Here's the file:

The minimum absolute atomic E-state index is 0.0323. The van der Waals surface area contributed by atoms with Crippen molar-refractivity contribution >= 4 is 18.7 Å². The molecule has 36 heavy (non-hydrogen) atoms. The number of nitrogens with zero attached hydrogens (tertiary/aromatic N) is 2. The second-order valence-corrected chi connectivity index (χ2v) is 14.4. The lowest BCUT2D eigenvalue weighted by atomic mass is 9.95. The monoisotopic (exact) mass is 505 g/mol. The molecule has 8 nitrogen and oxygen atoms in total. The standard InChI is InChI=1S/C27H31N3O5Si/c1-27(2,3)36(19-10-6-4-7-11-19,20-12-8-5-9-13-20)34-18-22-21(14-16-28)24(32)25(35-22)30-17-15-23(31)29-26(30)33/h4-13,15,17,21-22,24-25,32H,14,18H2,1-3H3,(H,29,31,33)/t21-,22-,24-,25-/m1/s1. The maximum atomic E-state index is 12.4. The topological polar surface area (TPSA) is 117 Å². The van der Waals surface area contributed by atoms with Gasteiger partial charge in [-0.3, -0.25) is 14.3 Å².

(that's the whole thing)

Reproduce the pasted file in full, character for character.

The minimum absolute atomic E-state index is 0.0323. The van der Waals surface area contributed by atoms with Crippen molar-refractivity contribution >= 4 is 18.7 Å². The molecule has 36 heavy (non-hydrogen) atoms. The number of nitrogens with zero attached hydrogens (tertiary/aromatic N) is 2. The second-order valence-corrected chi connectivity index (χ2v) is 14.4. The lowest BCUT2D eigenvalue weighted by atomic mass is 9.95. The monoisotopic (exact) mass is 505 g/mol. The molecule has 8 nitrogen and oxygen atoms in total. The standard InChI is InChI=1S/C27H31N3O5Si/c1-27(2,3)36(19-10-6-4-7-11-19,20-12-8-5-9-13-20)34-18-22-21(14-16-28)24(32)25(35-22)30-17-15-23(31)29-26(30)33/h4-13,15,17,21-22,24-25,32H,14,18H2,1-3H3,(H,29,31,33)/t21-,22-,24-,25-/m1/s1. The maximum atomic E-state index is 12.4. The topological polar surface area (TPSA) is 117 Å². The van der Waals surface area contributed by atoms with Gasteiger partial charge in [-0.3, -0.25) is 14.3 Å².